Monday, August 1, 2011

Scientific evidence of animal emotion

I wrote the last post, Do horses feel emotion?, last week.  Amusingly, over the weekend we went to the bookstore, and I saw on the magazine rack in the cafe a magazine entitled "Amazing Animals" — apparently a special edition of U.S. News & World Report.

One of the magazine's articles is about advances in scientific studies on animal intelligence.  As a sidebar or a related mini-story, there was this article:

Article in Amazing Animals about whether animals have emotions

According to the article, science is beginning to reconsider whether animals have emotions.  Examples are given regarding emotion-based behavior in elephants, chimps, and other animals.  No horses, but Temple Grandinicon is mentioned.  I mentioned in my last post that times have changed since we thought that animals were incapable of feeling pain, and suggested that in the future, the idea that we ever doubted they had feelings might be just as shocking as the thought of operating on them without anesthesia is to us today.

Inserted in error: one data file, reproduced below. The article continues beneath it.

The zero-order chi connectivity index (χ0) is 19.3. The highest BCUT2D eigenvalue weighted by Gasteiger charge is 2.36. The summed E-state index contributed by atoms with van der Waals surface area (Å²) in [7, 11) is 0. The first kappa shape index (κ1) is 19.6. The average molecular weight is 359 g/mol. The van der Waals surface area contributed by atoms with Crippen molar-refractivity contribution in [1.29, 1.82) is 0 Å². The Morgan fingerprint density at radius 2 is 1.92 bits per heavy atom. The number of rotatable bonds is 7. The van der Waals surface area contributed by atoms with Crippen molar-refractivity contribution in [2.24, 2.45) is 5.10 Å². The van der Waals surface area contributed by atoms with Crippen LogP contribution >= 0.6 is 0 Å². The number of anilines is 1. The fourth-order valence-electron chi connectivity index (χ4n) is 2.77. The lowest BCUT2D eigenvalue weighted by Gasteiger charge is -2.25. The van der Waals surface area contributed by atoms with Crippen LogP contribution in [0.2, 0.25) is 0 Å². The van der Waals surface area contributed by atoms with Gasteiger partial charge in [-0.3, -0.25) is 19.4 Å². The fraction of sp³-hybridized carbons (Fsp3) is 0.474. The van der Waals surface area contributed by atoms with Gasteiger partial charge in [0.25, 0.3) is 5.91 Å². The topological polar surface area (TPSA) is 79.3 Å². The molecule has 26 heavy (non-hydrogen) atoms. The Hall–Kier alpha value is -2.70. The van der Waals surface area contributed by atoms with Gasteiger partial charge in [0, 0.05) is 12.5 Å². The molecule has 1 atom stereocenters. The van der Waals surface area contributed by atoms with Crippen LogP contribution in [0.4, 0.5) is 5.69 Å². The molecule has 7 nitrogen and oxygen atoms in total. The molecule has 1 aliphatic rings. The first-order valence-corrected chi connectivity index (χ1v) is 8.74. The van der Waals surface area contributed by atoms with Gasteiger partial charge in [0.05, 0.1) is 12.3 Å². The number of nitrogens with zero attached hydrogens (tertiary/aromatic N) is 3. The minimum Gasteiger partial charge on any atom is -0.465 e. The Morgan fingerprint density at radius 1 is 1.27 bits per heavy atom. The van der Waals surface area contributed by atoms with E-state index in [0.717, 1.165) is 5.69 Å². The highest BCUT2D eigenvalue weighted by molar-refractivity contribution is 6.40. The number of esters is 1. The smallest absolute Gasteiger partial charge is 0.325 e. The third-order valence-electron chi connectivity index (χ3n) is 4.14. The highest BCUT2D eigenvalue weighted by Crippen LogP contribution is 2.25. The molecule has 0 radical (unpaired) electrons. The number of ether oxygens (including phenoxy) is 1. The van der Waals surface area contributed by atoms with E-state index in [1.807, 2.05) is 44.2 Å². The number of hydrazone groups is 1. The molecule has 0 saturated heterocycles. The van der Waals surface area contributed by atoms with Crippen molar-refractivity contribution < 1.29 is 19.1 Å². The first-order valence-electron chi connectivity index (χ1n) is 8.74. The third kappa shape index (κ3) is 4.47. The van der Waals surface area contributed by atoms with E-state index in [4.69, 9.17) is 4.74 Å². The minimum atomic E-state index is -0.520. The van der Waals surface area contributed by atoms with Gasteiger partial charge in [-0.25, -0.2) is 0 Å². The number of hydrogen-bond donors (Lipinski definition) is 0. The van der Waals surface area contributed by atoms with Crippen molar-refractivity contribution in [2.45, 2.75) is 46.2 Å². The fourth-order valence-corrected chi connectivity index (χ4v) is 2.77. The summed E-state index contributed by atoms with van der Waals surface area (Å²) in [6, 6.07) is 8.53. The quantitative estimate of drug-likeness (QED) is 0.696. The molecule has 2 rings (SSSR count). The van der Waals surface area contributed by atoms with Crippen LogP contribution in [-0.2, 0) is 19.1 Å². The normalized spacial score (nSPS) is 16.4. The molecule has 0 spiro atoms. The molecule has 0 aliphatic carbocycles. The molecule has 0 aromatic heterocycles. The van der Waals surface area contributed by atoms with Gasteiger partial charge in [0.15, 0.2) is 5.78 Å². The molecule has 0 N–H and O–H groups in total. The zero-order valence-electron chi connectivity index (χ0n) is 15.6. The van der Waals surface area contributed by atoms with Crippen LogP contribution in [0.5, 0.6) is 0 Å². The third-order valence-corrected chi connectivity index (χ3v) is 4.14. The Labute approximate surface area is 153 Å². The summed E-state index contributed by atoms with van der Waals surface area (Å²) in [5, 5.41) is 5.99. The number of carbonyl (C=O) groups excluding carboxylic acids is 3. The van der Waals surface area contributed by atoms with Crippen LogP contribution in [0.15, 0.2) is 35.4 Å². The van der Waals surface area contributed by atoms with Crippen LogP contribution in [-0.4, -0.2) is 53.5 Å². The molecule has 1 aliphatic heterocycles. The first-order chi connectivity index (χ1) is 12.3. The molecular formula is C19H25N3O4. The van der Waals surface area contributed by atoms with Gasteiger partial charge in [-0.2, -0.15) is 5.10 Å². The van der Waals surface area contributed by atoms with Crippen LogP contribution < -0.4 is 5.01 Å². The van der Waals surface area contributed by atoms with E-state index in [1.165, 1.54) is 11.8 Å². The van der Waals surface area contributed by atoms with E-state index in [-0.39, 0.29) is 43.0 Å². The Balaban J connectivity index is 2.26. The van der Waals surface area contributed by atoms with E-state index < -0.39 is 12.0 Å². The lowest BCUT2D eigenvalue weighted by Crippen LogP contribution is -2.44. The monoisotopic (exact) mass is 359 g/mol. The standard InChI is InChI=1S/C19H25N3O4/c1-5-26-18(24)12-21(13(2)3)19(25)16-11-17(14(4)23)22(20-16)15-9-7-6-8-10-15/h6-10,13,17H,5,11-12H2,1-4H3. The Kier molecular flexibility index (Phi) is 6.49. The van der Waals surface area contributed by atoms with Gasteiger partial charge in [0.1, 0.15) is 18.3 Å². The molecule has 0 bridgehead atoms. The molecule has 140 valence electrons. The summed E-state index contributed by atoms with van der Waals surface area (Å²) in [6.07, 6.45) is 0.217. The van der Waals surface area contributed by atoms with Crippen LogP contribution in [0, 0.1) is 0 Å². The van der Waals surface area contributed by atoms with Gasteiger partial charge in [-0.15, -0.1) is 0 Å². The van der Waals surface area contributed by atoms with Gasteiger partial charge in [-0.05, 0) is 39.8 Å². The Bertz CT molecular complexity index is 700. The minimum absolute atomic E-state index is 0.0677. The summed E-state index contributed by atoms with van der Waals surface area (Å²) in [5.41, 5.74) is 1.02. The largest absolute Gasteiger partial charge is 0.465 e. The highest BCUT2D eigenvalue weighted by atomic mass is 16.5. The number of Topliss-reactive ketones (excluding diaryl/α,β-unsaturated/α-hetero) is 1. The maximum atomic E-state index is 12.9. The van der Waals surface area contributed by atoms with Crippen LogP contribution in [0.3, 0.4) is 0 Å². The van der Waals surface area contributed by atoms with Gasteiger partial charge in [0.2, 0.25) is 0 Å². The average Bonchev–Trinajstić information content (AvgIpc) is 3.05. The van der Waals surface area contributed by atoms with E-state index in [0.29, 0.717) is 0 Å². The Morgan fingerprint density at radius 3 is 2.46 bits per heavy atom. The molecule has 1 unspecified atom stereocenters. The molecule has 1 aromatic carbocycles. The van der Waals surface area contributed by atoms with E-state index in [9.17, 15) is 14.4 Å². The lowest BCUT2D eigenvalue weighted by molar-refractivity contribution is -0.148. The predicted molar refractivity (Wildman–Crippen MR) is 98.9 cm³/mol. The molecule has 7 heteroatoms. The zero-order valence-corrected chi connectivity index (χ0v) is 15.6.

Perhaps that future is closer than I realized when I wrote that.  It'll take time before science's findings begin to impact people's everyday way of thinking, but this article gives me hope!



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